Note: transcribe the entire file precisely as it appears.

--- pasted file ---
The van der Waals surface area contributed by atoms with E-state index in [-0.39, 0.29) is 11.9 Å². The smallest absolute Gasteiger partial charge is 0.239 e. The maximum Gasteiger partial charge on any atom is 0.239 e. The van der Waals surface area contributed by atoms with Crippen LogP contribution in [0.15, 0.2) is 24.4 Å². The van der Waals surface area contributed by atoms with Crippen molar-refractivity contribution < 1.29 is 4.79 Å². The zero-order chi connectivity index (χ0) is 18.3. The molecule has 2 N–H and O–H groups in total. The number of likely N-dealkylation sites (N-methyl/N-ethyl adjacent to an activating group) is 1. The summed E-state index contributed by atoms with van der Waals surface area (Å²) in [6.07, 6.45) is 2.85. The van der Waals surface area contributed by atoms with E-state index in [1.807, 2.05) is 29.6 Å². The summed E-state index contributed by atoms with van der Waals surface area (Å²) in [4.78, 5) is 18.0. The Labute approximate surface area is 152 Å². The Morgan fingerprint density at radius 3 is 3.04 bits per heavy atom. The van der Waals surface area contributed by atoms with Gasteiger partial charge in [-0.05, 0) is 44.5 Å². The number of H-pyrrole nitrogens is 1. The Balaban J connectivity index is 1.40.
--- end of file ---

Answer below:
The van der Waals surface area contributed by atoms with E-state index in [-0.39, 0.29) is 11.9 Å². The smallest absolute Gasteiger partial charge is 0.239 e. The maximum Gasteiger partial charge on any atom is 0.239 e. The van der Waals surface area contributed by atoms with Crippen LogP contribution in [0.15, 0.2) is 24.4 Å². The van der Waals surface area contributed by atoms with Crippen molar-refractivity contribution < 1.29 is 4.79 Å². The zero-order chi connectivity index (χ0) is 18.3. The molecule has 2 N–H and O–H groups in total. The number of likely N-dealkylation sites (N-methyl/N-ethyl adjacent to an activating group) is 1. The summed E-state index contributed by atoms with van der Waals surface area (Å²) in [6.07, 6.45) is 2.85. The van der Waals surface area contributed by atoms with E-state index in [1.807, 2.05) is 29.6 Å². The summed E-state index contributed by atoms with van der Waals surface area (Å²) in [4.78, 5) is 18.0. The Labute approximate surface area is 152 Å². The Morgan fingerprint density at radius 3 is 3.04 bits per heavy atom. The van der Waals surface area contributed by atoms with Gasteiger partial charge in [-0.05, 0) is 44.5 Å². The number of H-pyrrole nitrogens is 1. The Balaban J connectivity index is 1.40.